The World Food Programme said on Tuesday that very little food assistance has made it beyond southern Gaza since the start of the conflict and that the risk of pockets of famine in the Palestinian enclave remained.
Israel's offensive launched in the wake of a deadly rampage by Hamas militants in southern Israel on October 7 has displaced most of Gaza's 2.3 million population and caused acute shortages of food, water and medical supplies.
At least 25,295 people in Gaza have been killed, according to Palestinian authorities, with thousands more feared buried under the rubble of a coastal strip largely laid to waste.
"It's difficult to get into the places where we need to get to in Gaza, especially in northern Gaza," said Abeer Etefa, WFP spokesperson for the Middle East.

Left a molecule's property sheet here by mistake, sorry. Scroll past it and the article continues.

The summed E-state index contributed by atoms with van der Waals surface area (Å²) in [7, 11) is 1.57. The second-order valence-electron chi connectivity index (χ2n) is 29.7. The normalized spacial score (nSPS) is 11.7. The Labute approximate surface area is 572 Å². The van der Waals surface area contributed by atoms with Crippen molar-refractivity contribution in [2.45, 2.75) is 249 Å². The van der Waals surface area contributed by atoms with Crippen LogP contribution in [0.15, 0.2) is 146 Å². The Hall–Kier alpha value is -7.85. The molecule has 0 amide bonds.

"Very little assistance has made it beyond the southern part of the Gaza Strip... I think the risk of having pockets of famine in Gaza is very much still there."
Etefa noted that there was a "systematic limitation on getting into the north of Gaza, not just for the WFP".
"This is why we're seeing people becoming more desperate and being impatient to wait for food distributions, because it's very sporadic," she said.
"They don't get it frequently, and they have no trust or confidence that these convoys will come again."
Since the start of hostilities, aid deliveries to northern Gaza have been limited, and the area was cut off altogether from external aid for weeks earlier in the conflict.